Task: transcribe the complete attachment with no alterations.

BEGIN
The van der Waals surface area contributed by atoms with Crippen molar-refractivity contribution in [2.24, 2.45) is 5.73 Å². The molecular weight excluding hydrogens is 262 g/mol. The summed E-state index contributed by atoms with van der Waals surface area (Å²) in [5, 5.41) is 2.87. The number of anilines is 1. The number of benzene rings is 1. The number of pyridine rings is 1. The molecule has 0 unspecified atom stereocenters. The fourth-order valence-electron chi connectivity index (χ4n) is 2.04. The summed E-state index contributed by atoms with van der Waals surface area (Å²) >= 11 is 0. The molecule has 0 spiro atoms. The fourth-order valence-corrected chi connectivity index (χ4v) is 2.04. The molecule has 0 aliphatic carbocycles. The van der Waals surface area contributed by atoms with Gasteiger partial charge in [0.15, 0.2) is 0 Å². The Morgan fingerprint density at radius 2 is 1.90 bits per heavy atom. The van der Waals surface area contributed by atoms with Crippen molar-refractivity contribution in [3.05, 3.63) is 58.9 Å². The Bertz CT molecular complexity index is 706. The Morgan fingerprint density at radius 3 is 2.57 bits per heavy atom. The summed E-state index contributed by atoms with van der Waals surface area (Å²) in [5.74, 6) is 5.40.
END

The van der Waals surface area contributed by atoms with Crippen molar-refractivity contribution in [2.24, 2.45) is 5.73 Å². The molecular weight excluding hydrogens is 262 g/mol. The summed E-state index contributed by atoms with van der Waals surface area (Å²) in [5, 5.41) is 2.87. The number of anilines is 1. The number of benzene rings is 1. The number of pyridine rings is 1. The molecule has 0 unspecified atom stereocenters. The fourth-order valence-electron chi connectivity index (χ4n) is 2.04. The summed E-state index contributed by atoms with van der Waals surface area (Å²) >= 11 is 0. The molecule has 0 spiro atoms. The fourth-order valence-corrected chi connectivity index (χ4v) is 2.04. The molecule has 0 aliphatic carbocycles. The van der Waals surface area contributed by atoms with Gasteiger partial charge in [0.15, 0.2) is 0 Å². The Morgan fingerprint density at radius 2 is 1.90 bits per heavy atom. The van der Waals surface area contributed by atoms with Crippen molar-refractivity contribution in [3.05, 3.63) is 58.9 Å². The Bertz CT molecular complexity index is 706. The Morgan fingerprint density at radius 3 is 2.57 bits per heavy atom. The summed E-state index contributed by atoms with van der Waals surface area (Å²) in [5.74, 6) is 5.40.